coronavirus questionnaire

And if anyone refuses to complete the questionnaire or to get their temperature taken, then remind them that you offer a live stream class that they can join from home.

It is also a good idea to use a yoga waiver at the start of class that outlines all of the risks associated with attending public group classes during this pandemic. While these are worst-case-scenario measures that may seem a bit strong, they will come in handy in the event that the worst-case-scenario does happen.

By performing these pre-class health screenings, you are taking active steps to protect your students from any potential exposure. Not only that, but you are also protecting yourself legally by making every effort to prevent infected people from joining your classes.

8. Practice Impeccable Pre- and Post-Class Cleaning Regimens

Following both the CDC guidelines and those outlined by Yoga Alliance, make sure that you thoroughly disinfect everything that you and your students will come in contact with during this time. From door handles to trash bins to the locker room to the floor in your studio, wipe everything with a fresh cloth and disinfectant in between classes.

Don’t stop there, either.

Outline your exact procedures for cleaning and post them throughout your studio so that all students and yoga teachers can know what to expect from you in terms of cleanliness. This will not only reduce the spread of any viruses but it will also make everyone feel more comfortable too.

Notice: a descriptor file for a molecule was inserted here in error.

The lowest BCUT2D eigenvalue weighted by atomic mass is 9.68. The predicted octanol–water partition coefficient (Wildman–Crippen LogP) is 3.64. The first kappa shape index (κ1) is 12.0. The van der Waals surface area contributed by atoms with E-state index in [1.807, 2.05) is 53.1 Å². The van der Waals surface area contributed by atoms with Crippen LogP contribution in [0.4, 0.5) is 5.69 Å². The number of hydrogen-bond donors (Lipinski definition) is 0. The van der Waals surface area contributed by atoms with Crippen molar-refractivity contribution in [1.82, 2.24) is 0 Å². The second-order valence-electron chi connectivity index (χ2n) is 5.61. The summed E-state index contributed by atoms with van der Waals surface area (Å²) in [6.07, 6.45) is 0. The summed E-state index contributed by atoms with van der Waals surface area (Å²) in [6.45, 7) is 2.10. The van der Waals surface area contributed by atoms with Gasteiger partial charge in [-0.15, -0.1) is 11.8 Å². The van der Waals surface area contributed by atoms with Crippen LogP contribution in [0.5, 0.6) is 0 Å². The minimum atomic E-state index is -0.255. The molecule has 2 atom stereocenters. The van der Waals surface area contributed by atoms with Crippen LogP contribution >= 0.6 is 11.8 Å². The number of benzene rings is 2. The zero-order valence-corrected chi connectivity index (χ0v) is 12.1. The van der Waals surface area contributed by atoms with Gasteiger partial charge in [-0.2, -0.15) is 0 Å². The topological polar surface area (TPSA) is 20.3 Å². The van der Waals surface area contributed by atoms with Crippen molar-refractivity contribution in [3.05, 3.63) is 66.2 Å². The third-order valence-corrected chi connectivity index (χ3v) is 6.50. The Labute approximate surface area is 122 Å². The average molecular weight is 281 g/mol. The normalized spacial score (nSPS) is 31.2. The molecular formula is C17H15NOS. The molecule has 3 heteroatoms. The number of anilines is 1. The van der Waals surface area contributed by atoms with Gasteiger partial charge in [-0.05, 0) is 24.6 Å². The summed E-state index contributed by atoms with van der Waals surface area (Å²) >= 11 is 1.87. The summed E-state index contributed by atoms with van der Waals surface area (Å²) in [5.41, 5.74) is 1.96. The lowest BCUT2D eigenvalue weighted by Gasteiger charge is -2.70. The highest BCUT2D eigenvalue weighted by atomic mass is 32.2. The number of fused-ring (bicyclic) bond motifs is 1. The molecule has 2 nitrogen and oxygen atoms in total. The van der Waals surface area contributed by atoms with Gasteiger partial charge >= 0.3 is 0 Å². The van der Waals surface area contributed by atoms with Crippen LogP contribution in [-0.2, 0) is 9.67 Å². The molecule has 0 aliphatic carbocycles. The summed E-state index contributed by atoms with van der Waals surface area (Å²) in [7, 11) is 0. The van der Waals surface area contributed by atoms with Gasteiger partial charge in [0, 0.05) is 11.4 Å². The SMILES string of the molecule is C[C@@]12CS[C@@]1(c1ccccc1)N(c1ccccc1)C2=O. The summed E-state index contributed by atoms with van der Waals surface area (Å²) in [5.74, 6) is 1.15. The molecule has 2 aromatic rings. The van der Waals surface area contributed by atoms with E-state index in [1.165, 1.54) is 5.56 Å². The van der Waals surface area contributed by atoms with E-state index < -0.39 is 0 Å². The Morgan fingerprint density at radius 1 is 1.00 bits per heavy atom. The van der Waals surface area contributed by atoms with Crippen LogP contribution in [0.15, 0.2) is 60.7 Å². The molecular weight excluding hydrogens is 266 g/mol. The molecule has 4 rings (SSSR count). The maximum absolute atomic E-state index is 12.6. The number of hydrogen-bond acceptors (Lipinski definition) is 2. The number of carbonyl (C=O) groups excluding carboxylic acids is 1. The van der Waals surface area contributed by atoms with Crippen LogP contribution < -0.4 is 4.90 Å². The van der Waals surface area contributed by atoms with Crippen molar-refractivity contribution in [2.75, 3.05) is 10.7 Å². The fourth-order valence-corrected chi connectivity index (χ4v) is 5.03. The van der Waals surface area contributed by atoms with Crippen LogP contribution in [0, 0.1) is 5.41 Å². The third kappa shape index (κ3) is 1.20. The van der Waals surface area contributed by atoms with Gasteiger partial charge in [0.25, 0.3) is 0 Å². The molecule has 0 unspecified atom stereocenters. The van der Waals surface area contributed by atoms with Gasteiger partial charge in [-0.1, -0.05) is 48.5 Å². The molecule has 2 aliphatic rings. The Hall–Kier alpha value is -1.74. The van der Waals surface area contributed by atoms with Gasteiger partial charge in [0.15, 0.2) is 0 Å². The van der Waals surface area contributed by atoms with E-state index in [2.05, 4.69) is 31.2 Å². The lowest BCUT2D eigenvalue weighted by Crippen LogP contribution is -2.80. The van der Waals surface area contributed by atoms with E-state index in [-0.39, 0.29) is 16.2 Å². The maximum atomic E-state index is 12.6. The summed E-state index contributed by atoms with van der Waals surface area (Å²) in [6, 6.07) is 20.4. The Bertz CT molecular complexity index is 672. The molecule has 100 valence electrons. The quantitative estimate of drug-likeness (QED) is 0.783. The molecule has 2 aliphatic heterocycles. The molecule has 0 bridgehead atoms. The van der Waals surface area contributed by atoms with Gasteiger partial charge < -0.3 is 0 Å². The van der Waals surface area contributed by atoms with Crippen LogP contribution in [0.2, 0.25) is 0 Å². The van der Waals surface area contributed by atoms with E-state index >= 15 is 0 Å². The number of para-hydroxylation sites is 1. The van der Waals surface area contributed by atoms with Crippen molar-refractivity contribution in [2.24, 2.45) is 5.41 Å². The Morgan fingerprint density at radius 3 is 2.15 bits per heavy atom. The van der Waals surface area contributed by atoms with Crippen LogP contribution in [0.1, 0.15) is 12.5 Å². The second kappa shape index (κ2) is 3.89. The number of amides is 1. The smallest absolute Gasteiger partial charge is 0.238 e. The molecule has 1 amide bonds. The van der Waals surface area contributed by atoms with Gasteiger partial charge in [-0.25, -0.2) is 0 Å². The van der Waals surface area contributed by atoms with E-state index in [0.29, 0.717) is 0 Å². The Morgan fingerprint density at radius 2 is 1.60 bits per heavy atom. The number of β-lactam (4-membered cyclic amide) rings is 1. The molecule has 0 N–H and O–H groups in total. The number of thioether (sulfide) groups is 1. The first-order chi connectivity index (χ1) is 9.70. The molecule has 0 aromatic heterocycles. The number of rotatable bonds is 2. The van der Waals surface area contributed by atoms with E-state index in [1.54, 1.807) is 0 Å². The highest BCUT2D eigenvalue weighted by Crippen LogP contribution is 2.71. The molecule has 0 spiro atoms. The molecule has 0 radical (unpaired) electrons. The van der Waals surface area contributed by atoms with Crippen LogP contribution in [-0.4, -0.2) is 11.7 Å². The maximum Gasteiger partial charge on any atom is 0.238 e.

9. Openly Communicate and Address Your Personal Policies

Whether you’re a yoga teacher or a studio owner, make sure that everyone you’re working with know what your personal policies are and how to work with them. Many offices even use a color-coded system to allow employees to openly communicate with each other where they stand on social distancing.

social distancing bands

By keeping the dialogue open and empowering, you’re allowing everyone to feel like they have a choice when participating in physical distancing. You’re also establishing space for people to clearly communicate their boundaries, which is already an important concept in yoga.

10. Check With Your Yoga Insurance Provider

Just like you want to check with local and state regulations as you open up your yoga classes again, you might also want to check in with your yoga insurance provider. Ask them what is and is not covered during this time and how to protect yourself as a yoga instructor. If possible, get their recommendations in writing so that you can reference it later, if needed.

11. Maintain Records For Contact Tracing

This is perhaps the LEAST favorite item on the list, what with all the privacy and independence issues people seem to have with this pandemic. But in the event that someone in your studio actually contracts COVID-19, it is your absolute duty to inform others who have been in contact with them.

You don’t need too much personal information from your students and you can set contact tracing up pretty easily.

And if anyone refuses, then you can kindly encourage them to attend your virtual classes instead.

Final Thoughts And Resources

This is such an unprecedented time, so it’s hard to say definitively what is right and what is excessive. But just like insurance works, it’s always best to be overprepared for nothing than to be underprepared for catastrophe.

In the meantime, here are the best official resources for teaching yoga during a pandemic: